Bill: "As you know, l'm quite keen on comic books. Especially the ones about superheroes. I find the whole mythology surrounding superheroes fascinating."
Remember the main car chase in Batman Begins?
Just how many millions of dollars in property damage did Batman inflict on Gotham in that one night? And how are those poor property owners going to explain things to their insurance company?
Plus, if the mob runs the construction business and unions in Gotham, Batman's rooftop drives are helping subsidize organized crime.
And what if some of those crumbling roofs had fallen through the ceiling of the top floor apartment and crushed some poor guy trying to get a good night's sleep?
In the WSJ, Jonathan Last opines that:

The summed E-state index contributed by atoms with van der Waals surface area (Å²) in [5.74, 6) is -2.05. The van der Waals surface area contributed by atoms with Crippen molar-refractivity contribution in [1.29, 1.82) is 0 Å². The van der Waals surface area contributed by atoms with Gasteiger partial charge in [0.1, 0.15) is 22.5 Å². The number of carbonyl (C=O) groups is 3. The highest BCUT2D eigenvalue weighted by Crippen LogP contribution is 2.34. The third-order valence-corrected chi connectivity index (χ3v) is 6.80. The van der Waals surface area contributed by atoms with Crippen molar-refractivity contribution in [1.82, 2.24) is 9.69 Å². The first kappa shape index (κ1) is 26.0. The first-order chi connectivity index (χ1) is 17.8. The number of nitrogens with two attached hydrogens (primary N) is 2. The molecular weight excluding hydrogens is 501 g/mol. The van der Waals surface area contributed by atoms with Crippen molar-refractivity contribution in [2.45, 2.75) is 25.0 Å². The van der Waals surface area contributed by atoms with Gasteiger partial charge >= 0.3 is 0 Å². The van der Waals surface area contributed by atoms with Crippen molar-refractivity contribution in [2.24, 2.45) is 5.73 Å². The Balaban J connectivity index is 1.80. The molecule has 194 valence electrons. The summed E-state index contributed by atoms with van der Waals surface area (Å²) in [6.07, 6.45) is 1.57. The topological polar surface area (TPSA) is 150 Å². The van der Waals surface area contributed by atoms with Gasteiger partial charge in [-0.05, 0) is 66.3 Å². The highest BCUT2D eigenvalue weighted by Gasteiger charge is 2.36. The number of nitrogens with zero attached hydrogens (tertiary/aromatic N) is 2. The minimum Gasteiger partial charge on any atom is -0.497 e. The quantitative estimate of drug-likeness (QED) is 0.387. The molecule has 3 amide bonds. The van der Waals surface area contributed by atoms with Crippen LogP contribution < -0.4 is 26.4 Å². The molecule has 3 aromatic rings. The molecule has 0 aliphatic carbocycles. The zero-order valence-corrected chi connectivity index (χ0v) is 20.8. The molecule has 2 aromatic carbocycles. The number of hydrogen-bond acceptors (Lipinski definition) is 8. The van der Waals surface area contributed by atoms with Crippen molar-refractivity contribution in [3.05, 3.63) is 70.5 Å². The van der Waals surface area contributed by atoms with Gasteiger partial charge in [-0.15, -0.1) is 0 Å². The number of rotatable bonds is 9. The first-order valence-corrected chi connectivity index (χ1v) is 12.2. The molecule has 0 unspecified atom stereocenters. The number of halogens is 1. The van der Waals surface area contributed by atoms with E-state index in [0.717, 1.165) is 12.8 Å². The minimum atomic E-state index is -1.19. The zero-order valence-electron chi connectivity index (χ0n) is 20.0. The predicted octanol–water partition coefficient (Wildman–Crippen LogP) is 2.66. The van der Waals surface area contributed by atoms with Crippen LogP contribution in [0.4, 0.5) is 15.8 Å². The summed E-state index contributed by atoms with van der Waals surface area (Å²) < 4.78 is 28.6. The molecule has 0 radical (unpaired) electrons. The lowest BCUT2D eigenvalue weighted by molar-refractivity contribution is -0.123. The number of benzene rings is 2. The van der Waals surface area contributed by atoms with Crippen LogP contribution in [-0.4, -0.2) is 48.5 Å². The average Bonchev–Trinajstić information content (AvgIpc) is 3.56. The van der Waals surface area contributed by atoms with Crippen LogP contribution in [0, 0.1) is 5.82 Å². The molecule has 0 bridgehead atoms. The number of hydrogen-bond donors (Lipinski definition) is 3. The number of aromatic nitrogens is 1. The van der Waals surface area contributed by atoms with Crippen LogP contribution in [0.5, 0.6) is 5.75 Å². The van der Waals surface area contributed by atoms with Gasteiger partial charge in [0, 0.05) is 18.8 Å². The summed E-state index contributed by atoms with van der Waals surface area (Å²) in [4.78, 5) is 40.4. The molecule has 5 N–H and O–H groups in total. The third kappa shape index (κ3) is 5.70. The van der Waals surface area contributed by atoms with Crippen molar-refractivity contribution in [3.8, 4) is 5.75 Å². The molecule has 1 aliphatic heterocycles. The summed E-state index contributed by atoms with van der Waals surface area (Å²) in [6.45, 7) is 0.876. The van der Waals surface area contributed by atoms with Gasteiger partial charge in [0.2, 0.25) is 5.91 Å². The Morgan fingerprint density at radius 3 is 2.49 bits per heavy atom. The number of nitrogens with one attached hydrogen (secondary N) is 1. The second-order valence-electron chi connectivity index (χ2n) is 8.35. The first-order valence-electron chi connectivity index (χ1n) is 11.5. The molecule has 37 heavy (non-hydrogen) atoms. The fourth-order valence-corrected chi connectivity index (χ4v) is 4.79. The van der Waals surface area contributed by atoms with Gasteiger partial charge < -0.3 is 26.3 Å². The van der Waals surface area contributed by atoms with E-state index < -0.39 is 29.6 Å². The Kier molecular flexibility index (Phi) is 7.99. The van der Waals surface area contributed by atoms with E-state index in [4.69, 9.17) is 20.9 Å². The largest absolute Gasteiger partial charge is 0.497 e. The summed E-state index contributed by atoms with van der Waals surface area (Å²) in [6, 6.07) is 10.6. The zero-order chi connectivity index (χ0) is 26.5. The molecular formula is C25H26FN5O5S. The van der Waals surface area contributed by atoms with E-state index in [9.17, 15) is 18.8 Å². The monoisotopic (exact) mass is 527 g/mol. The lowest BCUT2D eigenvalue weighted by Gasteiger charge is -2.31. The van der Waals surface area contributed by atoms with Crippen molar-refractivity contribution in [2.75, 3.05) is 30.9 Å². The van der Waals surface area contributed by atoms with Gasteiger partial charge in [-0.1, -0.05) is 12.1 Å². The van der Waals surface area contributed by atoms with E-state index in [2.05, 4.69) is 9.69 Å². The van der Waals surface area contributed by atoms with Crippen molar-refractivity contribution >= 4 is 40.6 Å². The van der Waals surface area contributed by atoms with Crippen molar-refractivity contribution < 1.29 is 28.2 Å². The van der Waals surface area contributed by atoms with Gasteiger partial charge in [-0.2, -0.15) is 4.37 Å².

Suppose Superman catches Lex Luthor while he's robbing a bank. In the tussle Superman burns Luthor with his heat vision and accidentally breaks his arm. Once Luthor is in jail, could he file a civil lawsuit against Superman for assault? In "The Law of Superheroes," James Daily and Ryan Davidson unpack this—and many other—important questions. ...
"The Law of Superheroes" fits two bills nicely; it's both a highly readable survey of basic legal theory and an entertaining exploration of the comic book canon.